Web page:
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Opening Plenary Panel “What Is Postal History?”

Winton M. Blount Symposium on Postal History
November 3-4, 2006
Smithsonian National Postal Museum, Washington, D.C.

A seemingly simple question, but when examined by experts from different fields, postal history has divergent meanings. Whether postal history is the starting point for a philatelic collection, a research project, a museum exhibit, or a future business innovation, each of our invited guests has a particular perspective on the topic. With this opening session the symposium organizers hope to spark a dialog among conference attendees that will create future collaboration between historians and philatelists.

Philatelic Perspective, Michael Laurence, Executive Director, Philatelic Foundation

In the philatelic vocabulary, “postal history” describes envelopes or folded letter sheets that have passed through the mails. Applying the lofty phrase “postal history” to a category of collectibles more traditionally called “covers” or “envelopes” was the contribution of a British stamp dealer, Robson Lowe, in the mid 20th century.

Academic Perspective, Richard R. John, Professor, University of Illinois at Chicago

For historians, postal history is the empirically grounded investigation in space and time of a vital yet often neglected communications medium. Topics inviting exploration include postal policy; postal administration; postal surveillance; political movements in which postal systems become entangled; and the consequences of postal systems for politics, business, and culture.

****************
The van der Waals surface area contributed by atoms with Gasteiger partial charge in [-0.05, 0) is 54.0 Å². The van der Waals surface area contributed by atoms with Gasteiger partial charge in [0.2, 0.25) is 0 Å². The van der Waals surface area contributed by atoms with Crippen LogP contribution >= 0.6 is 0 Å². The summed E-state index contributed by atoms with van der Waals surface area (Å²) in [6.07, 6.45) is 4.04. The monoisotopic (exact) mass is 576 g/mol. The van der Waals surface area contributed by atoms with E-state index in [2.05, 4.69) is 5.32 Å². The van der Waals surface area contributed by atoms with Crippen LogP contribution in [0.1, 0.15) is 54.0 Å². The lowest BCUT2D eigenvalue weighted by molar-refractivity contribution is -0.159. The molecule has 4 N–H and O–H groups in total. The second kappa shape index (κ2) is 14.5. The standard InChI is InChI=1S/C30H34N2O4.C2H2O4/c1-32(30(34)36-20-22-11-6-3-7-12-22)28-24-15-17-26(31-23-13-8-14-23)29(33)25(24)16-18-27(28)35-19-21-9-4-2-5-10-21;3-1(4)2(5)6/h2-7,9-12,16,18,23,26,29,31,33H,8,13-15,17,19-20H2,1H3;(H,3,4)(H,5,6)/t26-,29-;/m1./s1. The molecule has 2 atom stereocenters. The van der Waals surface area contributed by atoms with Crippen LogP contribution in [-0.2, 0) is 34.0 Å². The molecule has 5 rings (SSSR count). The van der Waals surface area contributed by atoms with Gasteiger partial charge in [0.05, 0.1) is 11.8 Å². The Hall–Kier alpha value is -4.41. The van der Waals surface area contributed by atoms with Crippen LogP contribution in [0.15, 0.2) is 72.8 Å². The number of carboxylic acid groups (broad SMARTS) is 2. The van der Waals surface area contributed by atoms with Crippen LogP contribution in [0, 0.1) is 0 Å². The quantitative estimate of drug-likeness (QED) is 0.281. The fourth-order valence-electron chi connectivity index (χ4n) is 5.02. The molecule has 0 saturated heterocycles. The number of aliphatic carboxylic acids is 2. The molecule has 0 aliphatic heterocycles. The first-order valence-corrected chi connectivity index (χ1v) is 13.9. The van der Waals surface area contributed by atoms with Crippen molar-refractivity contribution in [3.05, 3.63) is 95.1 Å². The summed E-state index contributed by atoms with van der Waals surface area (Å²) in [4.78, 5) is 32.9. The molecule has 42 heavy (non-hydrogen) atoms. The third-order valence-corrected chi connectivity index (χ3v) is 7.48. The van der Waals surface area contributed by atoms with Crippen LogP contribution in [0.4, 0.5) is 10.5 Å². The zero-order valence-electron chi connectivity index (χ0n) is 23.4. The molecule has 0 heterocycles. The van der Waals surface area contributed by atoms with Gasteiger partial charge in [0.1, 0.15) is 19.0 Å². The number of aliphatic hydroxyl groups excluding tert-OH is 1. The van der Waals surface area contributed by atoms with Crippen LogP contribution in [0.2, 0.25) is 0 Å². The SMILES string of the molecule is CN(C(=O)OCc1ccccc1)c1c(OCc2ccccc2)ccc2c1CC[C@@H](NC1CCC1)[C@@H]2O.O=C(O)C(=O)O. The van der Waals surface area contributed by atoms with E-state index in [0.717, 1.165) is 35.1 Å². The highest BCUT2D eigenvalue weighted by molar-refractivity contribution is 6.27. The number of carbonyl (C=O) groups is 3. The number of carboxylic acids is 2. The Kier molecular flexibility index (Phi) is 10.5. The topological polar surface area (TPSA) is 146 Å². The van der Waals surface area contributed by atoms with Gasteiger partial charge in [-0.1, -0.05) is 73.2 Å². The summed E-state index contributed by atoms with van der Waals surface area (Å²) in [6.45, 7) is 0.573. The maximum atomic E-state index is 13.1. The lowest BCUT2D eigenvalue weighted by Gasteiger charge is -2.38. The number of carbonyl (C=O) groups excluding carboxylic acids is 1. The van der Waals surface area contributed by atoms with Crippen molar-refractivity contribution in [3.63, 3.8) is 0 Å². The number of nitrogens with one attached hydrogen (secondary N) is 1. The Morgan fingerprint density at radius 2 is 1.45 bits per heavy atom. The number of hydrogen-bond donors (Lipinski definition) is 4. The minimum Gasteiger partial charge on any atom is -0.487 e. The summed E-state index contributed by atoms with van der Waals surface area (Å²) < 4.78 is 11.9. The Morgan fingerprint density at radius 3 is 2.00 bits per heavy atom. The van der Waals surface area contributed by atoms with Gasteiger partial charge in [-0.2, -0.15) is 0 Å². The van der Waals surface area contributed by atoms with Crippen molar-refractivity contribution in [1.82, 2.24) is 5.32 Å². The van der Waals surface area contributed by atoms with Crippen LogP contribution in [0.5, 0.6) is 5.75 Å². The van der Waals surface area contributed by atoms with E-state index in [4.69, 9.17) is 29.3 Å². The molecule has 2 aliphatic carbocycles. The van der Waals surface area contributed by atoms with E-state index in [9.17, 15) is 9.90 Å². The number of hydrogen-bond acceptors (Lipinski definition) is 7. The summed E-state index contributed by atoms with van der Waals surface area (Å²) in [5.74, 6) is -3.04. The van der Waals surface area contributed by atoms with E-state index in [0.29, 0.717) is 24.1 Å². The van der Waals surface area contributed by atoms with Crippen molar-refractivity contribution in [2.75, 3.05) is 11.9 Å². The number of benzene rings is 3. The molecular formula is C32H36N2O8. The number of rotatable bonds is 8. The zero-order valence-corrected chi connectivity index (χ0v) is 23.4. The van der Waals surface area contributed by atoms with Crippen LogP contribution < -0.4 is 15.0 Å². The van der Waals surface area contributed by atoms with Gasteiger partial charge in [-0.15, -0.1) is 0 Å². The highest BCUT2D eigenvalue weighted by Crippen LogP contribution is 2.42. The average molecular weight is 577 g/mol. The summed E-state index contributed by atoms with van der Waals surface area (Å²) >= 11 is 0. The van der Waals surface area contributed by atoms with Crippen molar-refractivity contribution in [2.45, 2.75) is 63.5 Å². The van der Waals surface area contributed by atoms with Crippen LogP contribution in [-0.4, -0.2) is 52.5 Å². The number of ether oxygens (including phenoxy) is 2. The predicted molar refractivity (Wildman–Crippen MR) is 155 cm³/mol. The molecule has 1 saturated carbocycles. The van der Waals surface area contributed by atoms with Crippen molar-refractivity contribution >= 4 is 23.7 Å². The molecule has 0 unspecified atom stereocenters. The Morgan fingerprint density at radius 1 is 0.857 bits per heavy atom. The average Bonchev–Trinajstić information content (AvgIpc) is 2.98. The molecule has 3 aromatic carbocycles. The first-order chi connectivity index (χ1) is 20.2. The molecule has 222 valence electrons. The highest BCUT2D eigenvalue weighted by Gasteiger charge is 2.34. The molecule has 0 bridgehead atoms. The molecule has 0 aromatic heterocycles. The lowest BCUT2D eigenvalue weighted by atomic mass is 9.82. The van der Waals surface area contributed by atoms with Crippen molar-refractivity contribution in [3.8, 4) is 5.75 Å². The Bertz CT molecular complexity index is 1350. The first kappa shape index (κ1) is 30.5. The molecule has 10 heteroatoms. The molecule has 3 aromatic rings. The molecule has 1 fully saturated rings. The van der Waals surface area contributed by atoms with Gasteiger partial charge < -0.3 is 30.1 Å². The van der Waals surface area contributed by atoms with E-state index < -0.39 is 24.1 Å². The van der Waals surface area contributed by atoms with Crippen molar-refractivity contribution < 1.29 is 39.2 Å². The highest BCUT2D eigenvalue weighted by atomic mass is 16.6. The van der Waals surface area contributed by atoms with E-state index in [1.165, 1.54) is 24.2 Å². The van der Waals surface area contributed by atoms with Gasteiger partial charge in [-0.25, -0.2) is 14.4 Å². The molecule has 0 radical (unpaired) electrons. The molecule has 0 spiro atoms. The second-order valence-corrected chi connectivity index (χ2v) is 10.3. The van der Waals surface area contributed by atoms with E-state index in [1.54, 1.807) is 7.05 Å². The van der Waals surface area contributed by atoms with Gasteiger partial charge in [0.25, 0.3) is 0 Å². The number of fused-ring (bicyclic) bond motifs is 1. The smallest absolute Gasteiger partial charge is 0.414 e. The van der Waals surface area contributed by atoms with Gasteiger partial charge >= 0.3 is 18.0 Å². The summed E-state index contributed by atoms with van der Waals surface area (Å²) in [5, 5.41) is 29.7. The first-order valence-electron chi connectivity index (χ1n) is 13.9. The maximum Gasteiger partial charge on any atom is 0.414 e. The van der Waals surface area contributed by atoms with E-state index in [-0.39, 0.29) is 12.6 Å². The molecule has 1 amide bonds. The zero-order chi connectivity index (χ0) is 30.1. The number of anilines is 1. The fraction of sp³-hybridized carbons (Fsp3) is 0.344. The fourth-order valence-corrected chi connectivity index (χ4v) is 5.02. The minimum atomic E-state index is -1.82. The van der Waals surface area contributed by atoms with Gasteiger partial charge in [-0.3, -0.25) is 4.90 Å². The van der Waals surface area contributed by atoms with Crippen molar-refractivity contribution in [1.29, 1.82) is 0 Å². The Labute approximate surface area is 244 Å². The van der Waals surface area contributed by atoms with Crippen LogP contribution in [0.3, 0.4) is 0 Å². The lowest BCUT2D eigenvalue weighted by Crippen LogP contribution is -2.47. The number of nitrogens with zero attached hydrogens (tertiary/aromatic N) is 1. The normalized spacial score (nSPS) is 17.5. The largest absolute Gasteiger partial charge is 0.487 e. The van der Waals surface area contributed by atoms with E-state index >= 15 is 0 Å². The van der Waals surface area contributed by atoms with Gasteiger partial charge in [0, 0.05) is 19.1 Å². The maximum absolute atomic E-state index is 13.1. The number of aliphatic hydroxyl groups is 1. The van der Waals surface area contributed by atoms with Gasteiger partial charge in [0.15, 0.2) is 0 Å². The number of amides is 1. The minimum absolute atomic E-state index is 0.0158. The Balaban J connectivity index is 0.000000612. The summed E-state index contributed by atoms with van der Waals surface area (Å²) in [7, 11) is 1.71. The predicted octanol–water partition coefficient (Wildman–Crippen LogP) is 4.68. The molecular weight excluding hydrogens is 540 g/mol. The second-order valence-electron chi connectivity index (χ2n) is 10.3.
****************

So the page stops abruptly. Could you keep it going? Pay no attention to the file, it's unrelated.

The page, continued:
Museum Perspective, John Willis, Historian, Canadian Postal Museum

Museum curators take a broad territory of research and interpret it for the benefit of the public via exhibitions. Objects in a postal collection become supporting documents of the postal past. Letters, envelopes, stamps, and writing implements are devices that help establish a rapport between a particular theme of history and the public.

Business Perspective, Maynard H. Benjamin, President and CEO, Envelope Manufacturers Association

Businesses see their postal history as a celebration of past achievements and a springboard for future innovations. Postal history includes the evolution of technologies and manufacturing processes for sorting and moving the mail. Businesses know that the assurance a message is secure and delivered correctly is intertwined with the history of the company.